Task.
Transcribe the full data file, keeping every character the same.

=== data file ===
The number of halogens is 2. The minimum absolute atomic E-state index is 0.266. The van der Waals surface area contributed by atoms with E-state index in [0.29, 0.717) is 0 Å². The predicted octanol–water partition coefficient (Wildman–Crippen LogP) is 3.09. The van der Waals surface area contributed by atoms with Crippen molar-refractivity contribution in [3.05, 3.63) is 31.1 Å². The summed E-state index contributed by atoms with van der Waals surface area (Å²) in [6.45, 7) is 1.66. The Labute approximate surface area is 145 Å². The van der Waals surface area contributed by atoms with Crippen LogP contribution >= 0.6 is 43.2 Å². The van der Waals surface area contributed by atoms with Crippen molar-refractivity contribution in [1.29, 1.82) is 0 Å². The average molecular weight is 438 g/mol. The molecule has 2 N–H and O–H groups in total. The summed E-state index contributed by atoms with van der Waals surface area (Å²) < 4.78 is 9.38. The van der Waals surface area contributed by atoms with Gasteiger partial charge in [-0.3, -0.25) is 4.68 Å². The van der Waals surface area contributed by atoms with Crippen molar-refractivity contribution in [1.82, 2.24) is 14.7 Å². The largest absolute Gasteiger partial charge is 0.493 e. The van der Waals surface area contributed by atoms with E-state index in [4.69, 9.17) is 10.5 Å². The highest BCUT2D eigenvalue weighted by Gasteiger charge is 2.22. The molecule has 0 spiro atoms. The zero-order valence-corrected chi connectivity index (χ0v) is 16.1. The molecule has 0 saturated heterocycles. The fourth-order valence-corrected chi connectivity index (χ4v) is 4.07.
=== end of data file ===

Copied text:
The number of halogens is 2. The minimum absolute atomic E-state index is 0.266. The van der Waals surface area contributed by atoms with E-state index in [0.29, 0.717) is 0 Å². The predicted octanol–water partition coefficient (Wildman–Crippen LogP) is 3.09. The van der Waals surface area contributed by atoms with Crippen molar-refractivity contribution in [3.05, 3.63) is 31.1 Å². The summed E-state index contributed by atoms with van der Waals surface area (Å²) in [6.45, 7) is 1.66. The Labute approximate surface area is 145 Å². The van der Waals surface area contributed by atoms with Crippen LogP contribution >= 0.6 is 43.2 Å². The van der Waals surface area contributed by atoms with Crippen molar-refractivity contribution in [1.29, 1.82) is 0 Å². The average molecular weight is 438 g/mol. The molecule has 2 N–H and O–H groups in total. The summed E-state index contributed by atoms with van der Waals surface area (Å²) < 4.78 is 9.38. The van der Waals surface area contributed by atoms with Gasteiger partial charge in [-0.3, -0.25) is 4.68 Å². The van der Waals surface area contributed by atoms with Crippen molar-refractivity contribution in [1.82, 2.24) is 14.7 Å². The largest absolute Gasteiger partial charge is 0.493 e. The van der Waals surface area contributed by atoms with E-state index in [4.69, 9.17) is 10.5 Å². The highest BCUT2D eigenvalue weighted by Gasteiger charge is 2.22. The molecule has 0 spiro atoms. The zero-order valence-corrected chi connectivity index (χ0v) is 16.1. The molecule has 0 saturated heterocycles. The fourth-order valence-corrected chi connectivity index (χ4v) is 4.07.